A one Robert le Geil was recorded in Worcester in 1186 AD. Julia le Gale was recorded in the Subsidy Rolls of Cambridge in 1327 AD. The Poll Tax of Yorkshire from 1379 AD records several bearers of this last names: Johanna del Gaylle, Agnes del Gaylle, Johannes del Gayle, and Willelmus Gayle. Early marriages involving this surname include Martha Gale to Edward Fewtrill at St. Mary Aldermary in London in 1696 AD. Under the surname Gales, early notables include Ricarcus Galeys in the Poll Tax of Yorkshire. It also mentions to other early bearers: Thomas le Galeis (recorded in the Rotuli Litterarum Clausarum in Turri Londinesnsi) and Henry le Galeys (recorded in the Placita de Quo Warranto).
High Head Castle
History, Genealogy, and Ancestry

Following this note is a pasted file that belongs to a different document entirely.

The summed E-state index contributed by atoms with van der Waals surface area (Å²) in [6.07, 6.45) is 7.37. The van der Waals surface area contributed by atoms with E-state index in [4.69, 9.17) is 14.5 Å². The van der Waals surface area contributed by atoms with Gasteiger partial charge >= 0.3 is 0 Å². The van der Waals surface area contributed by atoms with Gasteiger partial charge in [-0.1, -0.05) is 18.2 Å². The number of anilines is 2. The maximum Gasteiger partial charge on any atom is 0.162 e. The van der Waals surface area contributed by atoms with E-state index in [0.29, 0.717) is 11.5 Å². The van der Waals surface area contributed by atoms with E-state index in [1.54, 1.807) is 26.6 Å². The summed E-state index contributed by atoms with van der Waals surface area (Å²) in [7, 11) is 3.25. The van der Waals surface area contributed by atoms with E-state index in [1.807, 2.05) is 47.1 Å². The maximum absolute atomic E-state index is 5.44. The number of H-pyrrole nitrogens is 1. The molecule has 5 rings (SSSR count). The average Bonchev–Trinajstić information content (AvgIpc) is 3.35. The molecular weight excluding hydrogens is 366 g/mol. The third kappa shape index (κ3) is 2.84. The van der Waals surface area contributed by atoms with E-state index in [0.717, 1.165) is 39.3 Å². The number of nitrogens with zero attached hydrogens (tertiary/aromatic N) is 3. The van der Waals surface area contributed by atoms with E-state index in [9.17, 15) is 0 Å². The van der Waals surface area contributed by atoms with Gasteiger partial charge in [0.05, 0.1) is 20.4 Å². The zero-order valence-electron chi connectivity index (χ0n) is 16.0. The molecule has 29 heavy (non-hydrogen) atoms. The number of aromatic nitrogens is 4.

Bernard Burke’s book “The Landed Gentry” discusses this family name: Gale of Bardsea Hall. It begins with a mention of Henry Richmond Hoghton, Esq. of Bardsea Hall in county Lancaster, J.P. who was born in 1830 and married Emma, daughter of Thomas Sneyd, and left issue with her: Henry Richmond (1866), Edmund William (1868), Arthur Stephen (1875), and Eleanor Mabel (1874). He served with the arms in the Crimean war, served in the 90th regiment, and retired as a captain. Burke traces the lineage back to William Gale, Esq. of Whitehaven, of a younger branch of the ancient family long settled at Acomb. He married Margaret, a co-heir of Henry Richmond, and had issue with her: Isabella and John. John was an Esquire of Highhead Castle and married Sarah, the daughter and heiress of Christopher Wilson, and had two sons with her had two sons who died in their infancy. Wilson, of Conishead Priory and Highhead Castle, who upon the death of his cousin Thomas Braddyll, succeeded the estates and assumed the surname Braddyll by sign manual, married Jane Gale, and died in 1819 leaving issue: Thomas Gale Braddyll, Henry Richmond, Margaret, and Sarah. The second son, Lieutenant General Henry Richmond Gale, Colonel of the Lancashire Militia, married Sarah Baldinwin and left a son with her named William Gale. William was High Sheriff in 1847 and he married Cecilia Isabella Losh and had children with her: Robert Townley Parker (1828), Henry Richmond Hoghton (discussed above), Baldin (1832), James (1834), Cecilia, Charlotte Christophera, Sarah, Margaret Elizabeth,and Frances. He entered the 10th Hussars and served at the occupation of Paris in 1815 and passed away in 1865. The arms of this family, granted on June 28th, 1712 to John Ebenezer and Elisha Gale of Whitehaven was: Argent, on a fess between three saltiers azure an anchor between two lions’ head erases or. Crest: A unicorn’s head azure charged with an anchor or, between two palets argent.